Here’s another of those nice Ngrams.
I was thinking about the decline in the reputation of John Galsworthy – from Nobel prize-winner to also-ran. (This was sparked by reading a book about him written by a friend, Hermon Ould, written shortly after Galsworthy’s death. It’s a hero-worshipping tome that makes its hero sound very dull indeed.)
So maybe an Ngram could chart what happened to his reputation. An Ngram, for those who missed my previous post, is an ingenious Google device. You enter some search terms and the software zips through all the Google-scanned books that were published in the various years of the century, and it gives you a chart showing numbers of mentions:
So I entered John Galsworthy, Arnold Bennett, D. H. Lawrence and James Joyce, to see what happened to the reputations of two Edwardian realists and two modernists.
Here’s the chart. Click on it to see it properly.
So we get Arnold Bennett sailing above the others until his death in the mid-thirties, when Lawrence, who had died in 1930, overtakes him as a subject for comment. Lawrence peaks round about the time of the Lady Chatterley trial in the sixties, but goes in decline after some feminists in the seventies began to strongly question his sexual politics. Joyce, from a slowish start, creeps up to be the modernist novelist, firmly ensconced on all university reading-lists.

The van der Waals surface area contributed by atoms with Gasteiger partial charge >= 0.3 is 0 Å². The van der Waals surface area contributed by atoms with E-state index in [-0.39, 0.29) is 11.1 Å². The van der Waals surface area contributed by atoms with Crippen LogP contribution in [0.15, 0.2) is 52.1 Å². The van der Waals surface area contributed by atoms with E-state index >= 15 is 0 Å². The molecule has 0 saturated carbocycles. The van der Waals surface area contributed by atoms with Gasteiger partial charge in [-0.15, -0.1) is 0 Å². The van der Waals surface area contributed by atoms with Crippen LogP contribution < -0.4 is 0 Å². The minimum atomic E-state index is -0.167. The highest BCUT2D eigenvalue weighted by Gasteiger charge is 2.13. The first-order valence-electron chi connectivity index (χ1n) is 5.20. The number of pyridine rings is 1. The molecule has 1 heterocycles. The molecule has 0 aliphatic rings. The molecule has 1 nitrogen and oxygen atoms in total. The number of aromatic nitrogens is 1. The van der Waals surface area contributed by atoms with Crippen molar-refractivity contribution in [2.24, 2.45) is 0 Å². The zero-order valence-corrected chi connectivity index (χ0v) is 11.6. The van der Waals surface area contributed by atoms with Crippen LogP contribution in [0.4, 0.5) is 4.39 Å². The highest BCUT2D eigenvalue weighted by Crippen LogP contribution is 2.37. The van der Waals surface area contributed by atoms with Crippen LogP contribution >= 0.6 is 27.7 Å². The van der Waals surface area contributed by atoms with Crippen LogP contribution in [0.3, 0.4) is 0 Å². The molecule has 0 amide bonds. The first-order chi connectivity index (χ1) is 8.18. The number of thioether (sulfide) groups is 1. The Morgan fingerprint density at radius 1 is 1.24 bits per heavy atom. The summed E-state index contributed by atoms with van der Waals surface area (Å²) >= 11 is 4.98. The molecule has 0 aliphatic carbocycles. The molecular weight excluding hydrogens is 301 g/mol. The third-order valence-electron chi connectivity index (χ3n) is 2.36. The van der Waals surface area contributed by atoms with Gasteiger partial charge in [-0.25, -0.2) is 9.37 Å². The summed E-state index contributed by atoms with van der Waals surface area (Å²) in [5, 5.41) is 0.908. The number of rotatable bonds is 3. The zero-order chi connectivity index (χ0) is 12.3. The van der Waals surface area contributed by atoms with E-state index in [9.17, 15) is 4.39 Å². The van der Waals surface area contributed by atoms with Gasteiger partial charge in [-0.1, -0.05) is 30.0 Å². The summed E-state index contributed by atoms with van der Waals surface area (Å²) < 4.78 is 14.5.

Galsworthy, meanwhile, gets his modicum of fame, which dwindles continually after his death in 1934. Which shows, I think, the limitations of Ngrams as charters of reputations. They track mentions in books, not in journalism or other media. At the end of the sixties, all England was talking about the BBC adaptation of the Forsyte Saga, the TV event of its time. The tie-in reissues became very healthy sellers, and there was a great deal of press coverage – though clearly this did not translate into references in printed books.
So one needs to take Ngrams with a pinch of salt as indexes of levels of interest. Books mentioning writers tend to be aimed at a small, professionally-interested audience, and to favour particular types of writer, such as James Joyce, the academics’ favourite.
It would be interesting to see a similar graph of actual book sales for these writers, and to compare it with the Ngram. My bet is that in terms of sales Lawrence would go to the top in the sixties, and would probably stay there.